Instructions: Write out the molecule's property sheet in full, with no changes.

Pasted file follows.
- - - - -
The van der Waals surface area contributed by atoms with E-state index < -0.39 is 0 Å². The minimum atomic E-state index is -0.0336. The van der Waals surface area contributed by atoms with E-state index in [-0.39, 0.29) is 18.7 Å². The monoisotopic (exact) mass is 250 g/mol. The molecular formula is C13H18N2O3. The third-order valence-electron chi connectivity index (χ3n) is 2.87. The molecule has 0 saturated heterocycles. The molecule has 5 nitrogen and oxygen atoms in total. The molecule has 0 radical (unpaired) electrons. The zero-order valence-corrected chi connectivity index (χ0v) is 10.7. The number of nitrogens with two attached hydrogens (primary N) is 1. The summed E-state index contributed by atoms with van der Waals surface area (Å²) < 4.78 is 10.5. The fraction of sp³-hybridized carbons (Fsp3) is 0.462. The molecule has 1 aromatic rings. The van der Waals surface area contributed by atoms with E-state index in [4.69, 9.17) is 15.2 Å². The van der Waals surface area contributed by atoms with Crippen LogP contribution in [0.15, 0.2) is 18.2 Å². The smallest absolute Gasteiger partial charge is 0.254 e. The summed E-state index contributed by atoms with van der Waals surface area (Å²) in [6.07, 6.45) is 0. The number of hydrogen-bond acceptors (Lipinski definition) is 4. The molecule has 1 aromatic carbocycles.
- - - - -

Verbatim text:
The van der Waals surface area contributed by atoms with E-state index < -0.39 is 0 Å². The minimum atomic E-state index is -0.0336. The van der Waals surface area contributed by atoms with E-state index in [-0.39, 0.29) is 18.7 Å². The monoisotopic (exact) mass is 250 g/mol. The molecular formula is C13H18N2O3. The third-order valence-electron chi connectivity index (χ3n) is 2.87. The molecule has 0 saturated heterocycles. The molecule has 5 nitrogen and oxygen atoms in total. The molecule has 0 radical (unpaired) electrons. The zero-order valence-corrected chi connectivity index (χ0v) is 10.7. The number of nitrogens with two attached hydrogens (primary N) is 1. The summed E-state index contributed by atoms with van der Waals surface area (Å²) < 4.78 is 10.5. The fraction of sp³-hybridized carbons (Fsp3) is 0.462. The molecule has 1 aromatic rings. The van der Waals surface area contributed by atoms with E-state index in [4.69, 9.17) is 15.2 Å². The van der Waals surface area contributed by atoms with Crippen LogP contribution in [0.15, 0.2) is 18.2 Å². The smallest absolute Gasteiger partial charge is 0.254 e. The summed E-state index contributed by atoms with van der Waals surface area (Å²) in [6.07, 6.45) is 0. The number of hydrogen-bond acceptors (Lipinski definition) is 4. The molecule has 1 aromatic carbocycles.